A three judge panel in Washington overturned a 2008 FCC ruling that barred cable and phone giants from blocking customers’ access to Internet technologies such as Voice-over-IP (VoIP) and Peer-to-Peer (p2p) file sharing. The ruling comes as a blow to proponents of Net Neutrality regulations.
In the past AT&T executives have tried to claim that companies like Google, HULU, and Apple are stealing bandwidth from them by allowing their customers to get email, perform web searches, and and stream audio or video without paying AT&T special access fees.
Currently the Internet is modeled in a peering system where consumers pay Internet Service Providers (ISPs) for access to the Internet and Internet services companies like Google pay ISPs for access to the Internet enabling companies and consumers to reach each other. Now that the FCC ruling has been overturned, proponents of Net Neutrality believe telecom giants like AT&T will move to begin double billing companies like Google and Apple by making them pay additional fees for access to their customers. Some believe things could get even worse and companies services could be blocked entirely from telecom and cable giants’ networks.
“We’ve run into this very problem with cable providers in Kansas City,” said James Nelson, President of KCnet, Inc. a independent Internet Service Provider that’s been providing access since 1995. “In addition to our high-speed Internet services we offer digital phone service or Voice-over-IP. The cable companies also offer a similar service but at substantially higher cost. As a result we’ve been able to attract many cable Internet customers to our VoIP service.”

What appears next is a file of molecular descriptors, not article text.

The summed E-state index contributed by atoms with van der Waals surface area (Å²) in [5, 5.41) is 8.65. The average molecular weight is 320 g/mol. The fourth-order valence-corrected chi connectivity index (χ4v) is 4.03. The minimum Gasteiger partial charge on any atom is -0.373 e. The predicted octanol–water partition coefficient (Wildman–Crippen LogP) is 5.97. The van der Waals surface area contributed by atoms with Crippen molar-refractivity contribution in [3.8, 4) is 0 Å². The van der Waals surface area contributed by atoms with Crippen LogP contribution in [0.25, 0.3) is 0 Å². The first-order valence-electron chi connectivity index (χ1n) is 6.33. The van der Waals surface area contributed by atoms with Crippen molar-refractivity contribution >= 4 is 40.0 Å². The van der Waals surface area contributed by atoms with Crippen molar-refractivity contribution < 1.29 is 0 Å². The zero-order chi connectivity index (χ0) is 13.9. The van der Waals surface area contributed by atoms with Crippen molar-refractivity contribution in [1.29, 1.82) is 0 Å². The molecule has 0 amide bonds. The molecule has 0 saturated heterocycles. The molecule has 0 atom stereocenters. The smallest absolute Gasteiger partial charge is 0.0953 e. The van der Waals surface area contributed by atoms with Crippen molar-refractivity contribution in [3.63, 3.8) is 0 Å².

“Needless to say, these companies haven’t liked this and have from time-to-time blocked their customers’ ability to access our VoIP services,” continued Mr. Nelson. “Because of the nature of the blocks these companies employ, it is nearly impossible to prove when they are occurring.”
“A lack of Net Neutrality regulation and enforcement has resulted and will continue to result in increased costs for consumers and decreased competition in the access market space,” he concluded.
The U.S once led the world in broadband adoption, today the country ranks 15th and is sliding rapidly largely due to monopoly control of the Internet infrastructure and the pipes that deliver next generation speeds to consumers.
Proponents of Net Neutrality now believe the only option the FCC has is to force cable and telecom giants to provide wholesale, unrestricted access to their networks in much the same way they currently do with telephone services. Others believe the Justice Department’s Antitrust Division should embrace a national highway or Interstate type system for delivering the Internet to consumers where the government would step in and break up telecom and cable giants by splitting their infrastructure layer from their services layer in order to create one new regulated company that controls all the pipes in the ground and wireless spectrum in the sky and leaving all other companies to compete in the free market for the services delivered over those lines.
Until the FCC or congress acts, companies like Comcast and AT&T will be able to block and/or restrict the sites and services their customers can access on the Internet.